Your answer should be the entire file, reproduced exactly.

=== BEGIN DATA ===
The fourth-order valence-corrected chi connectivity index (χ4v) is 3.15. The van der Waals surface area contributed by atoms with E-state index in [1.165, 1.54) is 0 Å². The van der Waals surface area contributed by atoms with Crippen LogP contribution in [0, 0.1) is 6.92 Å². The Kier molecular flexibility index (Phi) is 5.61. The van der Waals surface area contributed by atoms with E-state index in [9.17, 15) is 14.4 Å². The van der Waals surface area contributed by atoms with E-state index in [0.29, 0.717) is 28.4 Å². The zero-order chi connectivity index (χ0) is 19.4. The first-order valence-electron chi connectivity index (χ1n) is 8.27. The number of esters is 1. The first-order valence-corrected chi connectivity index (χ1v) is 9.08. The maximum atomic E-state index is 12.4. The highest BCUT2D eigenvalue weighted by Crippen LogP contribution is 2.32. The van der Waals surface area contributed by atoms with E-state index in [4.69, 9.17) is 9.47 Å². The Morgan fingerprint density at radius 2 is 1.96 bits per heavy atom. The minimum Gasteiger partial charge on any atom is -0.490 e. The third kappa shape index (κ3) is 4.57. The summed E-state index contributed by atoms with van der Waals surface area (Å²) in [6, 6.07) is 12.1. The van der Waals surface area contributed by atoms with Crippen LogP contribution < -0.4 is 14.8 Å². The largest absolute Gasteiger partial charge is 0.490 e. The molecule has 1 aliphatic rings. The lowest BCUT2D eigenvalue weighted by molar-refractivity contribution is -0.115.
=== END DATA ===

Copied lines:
The fourth-order valence-corrected chi connectivity index (χ4v) is 3.15. The van der Waals surface area contributed by atoms with E-state index in [1.165, 1.54) is 0 Å². The van der Waals surface area contributed by atoms with Crippen LogP contribution in [0, 0.1) is 6.92 Å². The Kier molecular flexibility index (Phi) is 5.61. The van der Waals surface area contributed by atoms with E-state index in [9.17, 15) is 14.4 Å². The van der Waals surface area contributed by atoms with E-state index in [0.29, 0.717) is 28.4 Å². The zero-order chi connectivity index (χ0) is 19.4. The first-order valence-electron chi connectivity index (χ1n) is 8.27. The number of esters is 1. The first-order valence-corrected chi connectivity index (χ1v) is 9.08. The maximum atomic E-state index is 12.4. The highest BCUT2D eigenvalue weighted by Crippen LogP contribution is 2.32. The van der Waals surface area contributed by atoms with E-state index in [4.69, 9.17) is 9.47 Å². The Morgan fingerprint density at radius 2 is 1.96 bits per heavy atom. The minimum Gasteiger partial charge on any atom is -0.490 e. The third kappa shape index (κ3) is 4.57. The summed E-state index contributed by atoms with van der Waals surface area (Å²) in [6, 6.07) is 12.1. The van der Waals surface area contributed by atoms with Crippen LogP contribution < -0.4 is 14.8 Å². The largest absolute Gasteiger partial charge is 0.490 e. The molecule has 1 aliphatic rings. The lowest BCUT2D eigenvalue weighted by molar-refractivity contribution is -0.115.